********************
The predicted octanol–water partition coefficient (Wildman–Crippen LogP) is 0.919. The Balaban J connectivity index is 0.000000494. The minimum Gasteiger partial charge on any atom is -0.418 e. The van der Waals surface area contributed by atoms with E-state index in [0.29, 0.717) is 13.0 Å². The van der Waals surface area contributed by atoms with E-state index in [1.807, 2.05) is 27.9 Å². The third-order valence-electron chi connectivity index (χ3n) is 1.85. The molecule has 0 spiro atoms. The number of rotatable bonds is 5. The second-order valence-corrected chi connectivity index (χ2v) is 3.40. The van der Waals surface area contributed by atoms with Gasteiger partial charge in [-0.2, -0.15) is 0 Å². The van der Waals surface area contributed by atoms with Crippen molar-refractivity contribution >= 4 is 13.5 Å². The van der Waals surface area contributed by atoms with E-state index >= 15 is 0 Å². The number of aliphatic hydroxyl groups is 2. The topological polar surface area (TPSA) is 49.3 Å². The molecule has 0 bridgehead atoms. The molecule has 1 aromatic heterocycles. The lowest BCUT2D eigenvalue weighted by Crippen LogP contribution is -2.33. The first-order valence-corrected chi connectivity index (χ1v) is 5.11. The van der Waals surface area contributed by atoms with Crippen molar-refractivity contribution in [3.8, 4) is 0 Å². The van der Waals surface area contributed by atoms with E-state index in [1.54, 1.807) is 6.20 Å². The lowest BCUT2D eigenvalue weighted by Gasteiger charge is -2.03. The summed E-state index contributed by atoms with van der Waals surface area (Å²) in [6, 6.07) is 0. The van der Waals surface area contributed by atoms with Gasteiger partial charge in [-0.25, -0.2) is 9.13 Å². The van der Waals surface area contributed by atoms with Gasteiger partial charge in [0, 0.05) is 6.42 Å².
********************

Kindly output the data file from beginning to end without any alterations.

The predicted octanol–water partition coefficient (Wildman–Crippen LogP) is 0.919. The Balaban J connectivity index is 0.000000494. The minimum Gasteiger partial charge on any atom is -0.418 e. The van der Waals surface area contributed by atoms with E-state index in [0.29, 0.717) is 13.0 Å². The van der Waals surface area contributed by atoms with E-state index in [1.807, 2.05) is 27.9 Å². The third-order valence-electron chi connectivity index (χ3n) is 1.85. The molecule has 0 spiro atoms. The number of rotatable bonds is 5. The second-order valence-corrected chi connectivity index (χ2v) is 3.40. The van der Waals surface area contributed by atoms with Gasteiger partial charge in [-0.2, -0.15) is 0 Å². The van der Waals surface area contributed by atoms with Crippen molar-refractivity contribution >= 4 is 13.5 Å². The van der Waals surface area contributed by atoms with E-state index >= 15 is 0 Å². The number of aliphatic hydroxyl groups is 2. The topological polar surface area (TPSA) is 49.3 Å². The molecule has 0 bridgehead atoms. The molecule has 1 aromatic heterocycles. The lowest BCUT2D eigenvalue weighted by Crippen LogP contribution is -2.33. The first-order valence-corrected chi connectivity index (χ1v) is 5.11. The van der Waals surface area contributed by atoms with Crippen molar-refractivity contribution in [3.8, 4) is 0 Å². The van der Waals surface area contributed by atoms with E-state index in [1.54, 1.807) is 6.20 Å². The lowest BCUT2D eigenvalue weighted by Gasteiger charge is -2.03. The summed E-state index contributed by atoms with van der Waals surface area (Å²) in [6, 6.07) is 0. The van der Waals surface area contributed by atoms with Gasteiger partial charge in [-0.25, -0.2) is 9.13 Å². The van der Waals surface area contributed by atoms with Gasteiger partial charge in [0, 0.05) is 6.42 Å².